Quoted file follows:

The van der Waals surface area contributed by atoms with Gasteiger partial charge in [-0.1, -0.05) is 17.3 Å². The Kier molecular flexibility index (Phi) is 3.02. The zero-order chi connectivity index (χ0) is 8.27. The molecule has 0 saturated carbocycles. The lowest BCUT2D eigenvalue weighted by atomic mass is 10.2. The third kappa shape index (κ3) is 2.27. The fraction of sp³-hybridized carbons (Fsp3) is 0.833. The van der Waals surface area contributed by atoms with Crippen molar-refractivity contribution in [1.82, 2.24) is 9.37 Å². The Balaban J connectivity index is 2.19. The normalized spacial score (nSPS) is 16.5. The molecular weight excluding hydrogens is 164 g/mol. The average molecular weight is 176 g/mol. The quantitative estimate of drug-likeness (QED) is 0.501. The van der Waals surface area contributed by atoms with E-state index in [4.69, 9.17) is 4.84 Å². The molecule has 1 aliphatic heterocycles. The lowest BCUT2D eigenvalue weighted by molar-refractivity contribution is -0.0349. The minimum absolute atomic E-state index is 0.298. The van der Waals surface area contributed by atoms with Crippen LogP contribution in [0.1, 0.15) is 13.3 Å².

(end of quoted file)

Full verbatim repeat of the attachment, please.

The van der Waals surface area contributed by atoms with Gasteiger partial charge in [-0.1, -0.05) is 17.3 Å². The Kier molecular flexibility index (Phi) is 3.02. The zero-order chi connectivity index (χ0) is 8.27. The molecule has 0 saturated carbocycles. The lowest BCUT2D eigenvalue weighted by atomic mass is 10.2. The third kappa shape index (κ3) is 2.27. The fraction of sp³-hybridized carbons (Fsp3) is 0.833. The van der Waals surface area contributed by atoms with Crippen molar-refractivity contribution in [1.82, 2.24) is 9.37 Å². The Balaban J connectivity index is 2.19. The normalized spacial score (nSPS) is 16.5. The molecular weight excluding hydrogens is 164 g/mol. The average molecular weight is 176 g/mol. The quantitative estimate of drug-likeness (QED) is 0.501. The van der Waals surface area contributed by atoms with E-state index in [4.69, 9.17) is 4.84 Å². The molecule has 1 aliphatic heterocycles. The lowest BCUT2D eigenvalue weighted by molar-refractivity contribution is -0.0349. The minimum absolute atomic E-state index is 0.298. The van der Waals surface area contributed by atoms with Crippen LogP contribution in [0.1, 0.15) is 13.3 Å².